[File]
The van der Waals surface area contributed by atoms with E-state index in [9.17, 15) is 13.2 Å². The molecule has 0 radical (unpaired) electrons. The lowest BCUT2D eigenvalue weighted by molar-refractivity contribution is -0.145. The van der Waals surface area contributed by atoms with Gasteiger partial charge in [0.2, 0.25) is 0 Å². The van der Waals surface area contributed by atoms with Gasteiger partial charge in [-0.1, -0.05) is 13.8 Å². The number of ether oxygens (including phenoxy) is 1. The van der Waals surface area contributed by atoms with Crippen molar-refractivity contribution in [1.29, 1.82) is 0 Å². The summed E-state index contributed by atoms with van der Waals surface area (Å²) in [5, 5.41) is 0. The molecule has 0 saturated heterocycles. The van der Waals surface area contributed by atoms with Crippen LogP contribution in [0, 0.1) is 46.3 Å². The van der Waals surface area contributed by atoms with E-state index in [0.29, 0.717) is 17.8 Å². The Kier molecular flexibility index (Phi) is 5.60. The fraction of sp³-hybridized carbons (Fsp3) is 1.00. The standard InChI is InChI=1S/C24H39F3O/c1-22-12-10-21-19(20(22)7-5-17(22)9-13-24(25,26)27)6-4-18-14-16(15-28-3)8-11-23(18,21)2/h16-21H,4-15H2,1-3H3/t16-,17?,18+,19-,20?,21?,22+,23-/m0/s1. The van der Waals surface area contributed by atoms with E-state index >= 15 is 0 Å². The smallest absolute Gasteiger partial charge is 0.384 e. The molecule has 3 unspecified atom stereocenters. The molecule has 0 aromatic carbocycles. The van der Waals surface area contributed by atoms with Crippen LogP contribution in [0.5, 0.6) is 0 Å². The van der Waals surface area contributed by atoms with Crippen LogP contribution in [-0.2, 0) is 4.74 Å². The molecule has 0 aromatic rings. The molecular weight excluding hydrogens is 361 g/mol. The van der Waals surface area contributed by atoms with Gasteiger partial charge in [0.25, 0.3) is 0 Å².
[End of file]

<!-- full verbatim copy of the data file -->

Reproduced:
The van der Waals surface area contributed by atoms with E-state index in [9.17, 15) is 13.2 Å². The molecule has 0 radical (unpaired) electrons. The lowest BCUT2D eigenvalue weighted by molar-refractivity contribution is -0.145. The van der Waals surface area contributed by atoms with Gasteiger partial charge in [0.2, 0.25) is 0 Å². The van der Waals surface area contributed by atoms with Gasteiger partial charge in [-0.1, -0.05) is 13.8 Å². The number of ether oxygens (including phenoxy) is 1. The van der Waals surface area contributed by atoms with Crippen molar-refractivity contribution in [1.29, 1.82) is 0 Å². The summed E-state index contributed by atoms with van der Waals surface area (Å²) in [5, 5.41) is 0. The molecule has 0 saturated heterocycles. The van der Waals surface area contributed by atoms with Crippen LogP contribution in [0, 0.1) is 46.3 Å². The van der Waals surface area contributed by atoms with E-state index in [0.29, 0.717) is 17.8 Å². The Kier molecular flexibility index (Phi) is 5.60. The fraction of sp³-hybridized carbons (Fsp3) is 1.00. The standard InChI is InChI=1S/C24H39F3O/c1-22-12-10-21-19(20(22)7-5-17(22)9-13-24(25,26)27)6-4-18-14-16(15-28-3)8-11-23(18,21)2/h16-21H,4-15H2,1-3H3/t16-,17?,18+,19-,20?,21?,22+,23-/m0/s1. The van der Waals surface area contributed by atoms with E-state index >= 15 is 0 Å². The smallest absolute Gasteiger partial charge is 0.384 e. The molecule has 3 unspecified atom stereocenters. The molecule has 0 aromatic carbocycles. The van der Waals surface area contributed by atoms with Crippen LogP contribution in [0.5, 0.6) is 0 Å². The van der Waals surface area contributed by atoms with Crippen LogP contribution in [-0.2, 0) is 4.74 Å². The molecule has 0 aromatic rings. The molecular weight excluding hydrogens is 361 g/mol. The van der Waals surface area contributed by atoms with Gasteiger partial charge in [0.25, 0.3) is 0 Å².